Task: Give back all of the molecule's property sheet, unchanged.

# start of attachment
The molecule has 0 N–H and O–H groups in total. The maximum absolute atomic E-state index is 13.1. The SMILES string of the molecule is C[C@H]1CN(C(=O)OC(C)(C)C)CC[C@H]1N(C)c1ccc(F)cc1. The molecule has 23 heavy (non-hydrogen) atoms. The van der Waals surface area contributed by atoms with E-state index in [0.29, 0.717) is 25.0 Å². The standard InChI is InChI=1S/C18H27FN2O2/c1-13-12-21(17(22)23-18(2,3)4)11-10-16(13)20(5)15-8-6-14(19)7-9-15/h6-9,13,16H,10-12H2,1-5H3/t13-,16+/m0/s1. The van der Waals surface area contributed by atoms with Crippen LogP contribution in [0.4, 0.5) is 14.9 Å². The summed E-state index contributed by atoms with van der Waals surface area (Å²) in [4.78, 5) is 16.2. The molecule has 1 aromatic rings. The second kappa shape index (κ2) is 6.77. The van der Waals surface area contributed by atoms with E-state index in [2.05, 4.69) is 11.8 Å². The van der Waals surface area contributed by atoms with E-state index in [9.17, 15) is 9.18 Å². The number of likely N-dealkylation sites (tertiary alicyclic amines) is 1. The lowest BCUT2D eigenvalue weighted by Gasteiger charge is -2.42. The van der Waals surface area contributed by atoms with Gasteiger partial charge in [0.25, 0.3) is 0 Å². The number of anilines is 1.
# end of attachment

The molecule has 0 N–H and O–H groups in total. The maximum absolute atomic E-state index is 13.1. The SMILES string of the molecule is C[C@H]1CN(C(=O)OC(C)(C)C)CC[C@H]1N(C)c1ccc(F)cc1. The molecule has 23 heavy (non-hydrogen) atoms. The van der Waals surface area contributed by atoms with E-state index in [0.29, 0.717) is 25.0 Å². The standard InChI is InChI=1S/C18H27FN2O2/c1-13-12-21(17(22)23-18(2,3)4)11-10-16(13)20(5)15-8-6-14(19)7-9-15/h6-9,13,16H,10-12H2,1-5H3/t13-,16+/m0/s1. The van der Waals surface area contributed by atoms with Crippen LogP contribution in [0.4, 0.5) is 14.9 Å². The summed E-state index contributed by atoms with van der Waals surface area (Å²) in [4.78, 5) is 16.2. The molecule has 1 aromatic rings. The second kappa shape index (κ2) is 6.77. The van der Waals surface area contributed by atoms with E-state index in [2.05, 4.69) is 11.8 Å². The van der Waals surface area contributed by atoms with E-state index in [9.17, 15) is 9.18 Å². The number of likely N-dealkylation sites (tertiary alicyclic amines) is 1. The lowest BCUT2D eigenvalue weighted by Gasteiger charge is -2.42. The van der Waals surface area contributed by atoms with Gasteiger partial charge in [0.25, 0.3) is 0 Å². The number of anilines is 1.